Jesus is very clear that any male or female who dwells on what a sexual relationship would be like with a person of the opposite sex is committing adultery unless they are married.

This isn’t an old-fashion Baptist thing (unless you are going back to John the Baptist!).

This isn’t a legalistic, fundamental, baptistic kind of a standard. This is Jesus’ clarification to some self-righteous dudes who thought as long as they didn’t go “all the way” they were not violating the Mosaic Law. BUT that is NOT what Jesus clarified! (See Matthew 5:27-30).

Jesus made it clear that He expects His followers to have clean thought lives and the ladies of the church have a God-given, moral responsibility to help others keep their thought lives PURE by not showing off their nakedness. Every female must understand that there are several parts of her body that evoke thoughts which are inappropriate and those parts must be properly covered at all times-unless she is with her husband, having a baby, seeking medical care or ALONE!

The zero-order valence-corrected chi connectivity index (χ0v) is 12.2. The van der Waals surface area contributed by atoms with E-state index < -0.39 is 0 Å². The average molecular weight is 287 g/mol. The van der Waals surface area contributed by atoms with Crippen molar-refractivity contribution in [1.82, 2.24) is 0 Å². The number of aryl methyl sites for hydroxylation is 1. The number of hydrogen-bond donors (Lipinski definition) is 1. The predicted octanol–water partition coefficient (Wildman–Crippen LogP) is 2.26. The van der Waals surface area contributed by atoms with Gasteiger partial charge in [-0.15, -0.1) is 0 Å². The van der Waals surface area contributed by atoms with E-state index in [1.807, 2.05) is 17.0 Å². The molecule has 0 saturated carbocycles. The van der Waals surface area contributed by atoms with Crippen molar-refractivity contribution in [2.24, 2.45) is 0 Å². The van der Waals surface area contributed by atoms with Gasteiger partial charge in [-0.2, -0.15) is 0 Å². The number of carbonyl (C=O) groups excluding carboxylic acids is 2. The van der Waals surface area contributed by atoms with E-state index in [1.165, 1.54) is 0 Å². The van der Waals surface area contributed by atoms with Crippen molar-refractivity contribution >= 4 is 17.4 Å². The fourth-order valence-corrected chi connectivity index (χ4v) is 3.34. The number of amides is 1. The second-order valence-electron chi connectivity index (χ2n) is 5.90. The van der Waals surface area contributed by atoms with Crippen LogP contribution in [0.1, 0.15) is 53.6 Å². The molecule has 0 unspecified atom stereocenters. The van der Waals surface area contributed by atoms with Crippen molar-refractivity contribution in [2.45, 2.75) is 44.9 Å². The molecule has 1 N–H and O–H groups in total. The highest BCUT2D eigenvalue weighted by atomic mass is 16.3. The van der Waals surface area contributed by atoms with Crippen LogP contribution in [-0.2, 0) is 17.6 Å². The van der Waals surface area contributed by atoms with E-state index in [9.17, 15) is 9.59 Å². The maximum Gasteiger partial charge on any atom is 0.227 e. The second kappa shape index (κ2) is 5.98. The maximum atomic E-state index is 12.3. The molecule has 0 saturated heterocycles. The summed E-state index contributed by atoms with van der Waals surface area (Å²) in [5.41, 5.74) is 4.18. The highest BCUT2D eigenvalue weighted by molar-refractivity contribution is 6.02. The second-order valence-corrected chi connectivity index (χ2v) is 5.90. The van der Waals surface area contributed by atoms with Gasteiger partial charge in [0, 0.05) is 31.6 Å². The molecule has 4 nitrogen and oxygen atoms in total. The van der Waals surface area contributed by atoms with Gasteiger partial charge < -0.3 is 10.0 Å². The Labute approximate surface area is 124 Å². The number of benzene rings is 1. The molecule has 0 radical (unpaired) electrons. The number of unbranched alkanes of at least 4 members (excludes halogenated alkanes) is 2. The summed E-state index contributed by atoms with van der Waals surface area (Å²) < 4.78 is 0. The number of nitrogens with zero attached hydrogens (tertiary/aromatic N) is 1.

This pastor doesn’t see how young men and young women swimming together, bumping into each other, getting semi-physical as they “play” in the water—can keep their thought life pure and avoid the appearance of evil!

Does anyone really believe they have arrived at such a level of sanctification that they can stare at nearly naked, well developed, beautiful woman and not think un-pure thoughts?

The time is NOW and the message is clear—it’s time to REPENT.

Praise God He is faithful and promises to forgive us of our sins if we confess them. Its time to confess the sin that I have not been concerned about the appearance of evil, I have not been concerned about my Christian brothers, I have not remained modest at all times and I am going to change this part of my life by God’s grace.

Paul's Prayer Life

Colossians 1:3-6